The protagonist of this tale is Diomedes, the last of the great ancient Greek Homeric heroes, who seeks to return to his beloved homeland after years of war against Troy. But destiny has other plans for him.

Betrayed by his wife, who plots to murder him and persecuted by hostile gods, he has no choice but to turn his sails west, towards Hesperia, the mysterious mist-shrouded land that will one day be called Italy.

He ventures boldly into this new world, for he carries with him the magic Talisman of Troy, a mysterious, powerful idol that can make the nation that possesses it invincible.

Tuesday, September 14, 2004

Empire Of Ashes

by Nicholas Nicastro

"The great Alexander is dead. Machon-the late emperor's renowned friend and ally-is being scapegoated for his downfall. An outsider on trial for his life, Machon will tell his Greek accusers the stunning, tragic truth behind the meteoric rise and fall of a peerless military leader who proclaimed himself a god-and lost his humanity."

Due to be released December, 2004. (Hmmm...I wonder why?)

Owls to Athens

by Harry Turteltaub
Owls to Athens (Hellenistic Seafaring Adventure): "Cousins Menedemos and Sostratos are preparing for a trading expedition to Athens. While philosophy-minded Sostratos is thrilled to return to Athens, Menedemos is both reluctant to leave his father's wife Baukis, with whom he has fallen in love, and relieved to be removed from temptation. They stock up on luxury goods and rush to Athens so Sostratos can make it there in time for Greater Dionysia, a parade and dramatic festival in honor of Dionysus.

In Athens, the cousins watch political history being made as Athens trades their sovereign ruler for an invader who announces plans to institute a newfangled 'democracy.' Meanwhile, Sostratos visits the Lykeion, the site of his unfinished education, but his fears of being mocked turn into triumph when he gets a good price for his wares. Menedemos, in typical fashion, starts an affair with a married woman, this time having the audicity to get their host's wife pregnant. In love as in trade, Menedemos's and Sostratos's quick wits have usually been enough to get them out of their self-created messes, but this may be pushing it...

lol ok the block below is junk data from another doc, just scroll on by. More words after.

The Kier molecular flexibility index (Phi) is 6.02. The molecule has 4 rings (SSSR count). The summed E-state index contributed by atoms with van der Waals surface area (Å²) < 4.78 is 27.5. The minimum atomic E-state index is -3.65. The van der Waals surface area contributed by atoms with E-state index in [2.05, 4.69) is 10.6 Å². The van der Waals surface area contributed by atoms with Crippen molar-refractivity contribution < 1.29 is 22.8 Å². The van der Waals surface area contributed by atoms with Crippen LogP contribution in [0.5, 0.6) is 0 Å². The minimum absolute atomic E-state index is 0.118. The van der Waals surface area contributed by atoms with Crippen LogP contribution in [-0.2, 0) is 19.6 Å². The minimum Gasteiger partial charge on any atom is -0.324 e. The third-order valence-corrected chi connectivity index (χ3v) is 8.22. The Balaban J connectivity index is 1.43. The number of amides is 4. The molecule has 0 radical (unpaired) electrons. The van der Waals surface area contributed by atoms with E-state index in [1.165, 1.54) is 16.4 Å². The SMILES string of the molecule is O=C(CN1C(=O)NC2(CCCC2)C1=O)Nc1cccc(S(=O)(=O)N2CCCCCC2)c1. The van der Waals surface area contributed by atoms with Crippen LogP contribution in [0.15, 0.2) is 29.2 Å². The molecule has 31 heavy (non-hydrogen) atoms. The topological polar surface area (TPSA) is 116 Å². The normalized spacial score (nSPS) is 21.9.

Like a Patrick O'Brian novel set in the third century B.C., Owls to Athens is an entertaining tapestry of cameraderie and adventure amidst the world of classical antiquity in all its living, breathing, earthy reality."

The Eagle and the Wolves

By Simon Scarrow

"It's AD44, and as Vespasian and the Second Legion forge ahead in their campaign to seize the south-west, Macro and newly-appointed centurion Cato are ordered by Vespasian to provide Verica, aged ruler of the Atrebatans, with an army. They must train his tribal levies into a force that can protect him, enforce his rule and take on the increasingly ambitious raids that the enemy is launching. But despite the Atrebatans'official allegiance to Rome, open revolt is brewing, for many are wary of the legions and want to resist the Roman invaders. Macro and Cato must first win the loyalty of the disgruntled levies, before tackling the enemy without. But can they succeed whilst surviving a deadly plot to destroy both them and their comrades serving with the eagles? In the midst of this highly volatile situation, Macro and Cato face the greatest test of their army careers as only they stand between the destiny of Rome and bloody defeat..."